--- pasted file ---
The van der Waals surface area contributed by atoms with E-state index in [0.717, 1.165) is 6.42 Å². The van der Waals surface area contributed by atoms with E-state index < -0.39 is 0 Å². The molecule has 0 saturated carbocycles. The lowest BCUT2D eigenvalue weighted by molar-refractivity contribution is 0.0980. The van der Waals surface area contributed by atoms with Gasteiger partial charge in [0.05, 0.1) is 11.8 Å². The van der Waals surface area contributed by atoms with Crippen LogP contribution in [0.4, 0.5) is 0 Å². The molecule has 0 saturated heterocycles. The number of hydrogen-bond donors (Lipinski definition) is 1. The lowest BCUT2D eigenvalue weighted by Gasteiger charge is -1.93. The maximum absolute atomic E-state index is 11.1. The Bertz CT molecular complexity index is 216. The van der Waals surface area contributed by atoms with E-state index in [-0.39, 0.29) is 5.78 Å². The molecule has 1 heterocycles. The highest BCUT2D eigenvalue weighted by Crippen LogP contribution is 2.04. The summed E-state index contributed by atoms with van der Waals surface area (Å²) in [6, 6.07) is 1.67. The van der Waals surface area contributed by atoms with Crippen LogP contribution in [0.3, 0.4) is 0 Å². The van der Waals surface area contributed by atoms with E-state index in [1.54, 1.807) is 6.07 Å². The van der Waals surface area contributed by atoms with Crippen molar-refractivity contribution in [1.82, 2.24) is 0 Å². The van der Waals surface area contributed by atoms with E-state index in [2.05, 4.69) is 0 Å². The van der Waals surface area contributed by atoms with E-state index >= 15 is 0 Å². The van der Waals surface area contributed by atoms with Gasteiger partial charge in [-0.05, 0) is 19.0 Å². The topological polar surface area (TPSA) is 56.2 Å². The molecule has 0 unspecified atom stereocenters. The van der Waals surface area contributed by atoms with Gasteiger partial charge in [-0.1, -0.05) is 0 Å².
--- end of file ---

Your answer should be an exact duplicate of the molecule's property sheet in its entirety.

The van der Waals surface area contributed by atoms with E-state index in [0.717, 1.165) is 6.42 Å². The van der Waals surface area contributed by atoms with E-state index < -0.39 is 0 Å². The molecule has 0 saturated carbocycles. The lowest BCUT2D eigenvalue weighted by molar-refractivity contribution is 0.0980. The van der Waals surface area contributed by atoms with Gasteiger partial charge in [0.05, 0.1) is 11.8 Å². The van der Waals surface area contributed by atoms with Crippen LogP contribution in [0.4, 0.5) is 0 Å². The molecule has 0 saturated heterocycles. The number of hydrogen-bond donors (Lipinski definition) is 1. The lowest BCUT2D eigenvalue weighted by Gasteiger charge is -1.93. The maximum absolute atomic E-state index is 11.1. The Bertz CT molecular complexity index is 216. The van der Waals surface area contributed by atoms with E-state index in [-0.39, 0.29) is 5.78 Å². The molecule has 1 heterocycles. The highest BCUT2D eigenvalue weighted by Crippen LogP contribution is 2.04. The summed E-state index contributed by atoms with van der Waals surface area (Å²) in [6, 6.07) is 1.67. The van der Waals surface area contributed by atoms with Crippen LogP contribution in [0.3, 0.4) is 0 Å². The van der Waals surface area contributed by atoms with E-state index in [1.54, 1.807) is 6.07 Å². The van der Waals surface area contributed by atoms with Crippen molar-refractivity contribution in [1.82, 2.24) is 0 Å². The van der Waals surface area contributed by atoms with E-state index in [2.05, 4.69) is 0 Å². The van der Waals surface area contributed by atoms with E-state index >= 15 is 0 Å². The van der Waals surface area contributed by atoms with Gasteiger partial charge in [-0.05, 0) is 19.0 Å². The topological polar surface area (TPSA) is 56.2 Å². The molecule has 0 unspecified atom stereocenters. The van der Waals surface area contributed by atoms with Gasteiger partial charge in [-0.1, -0.05) is 0 Å².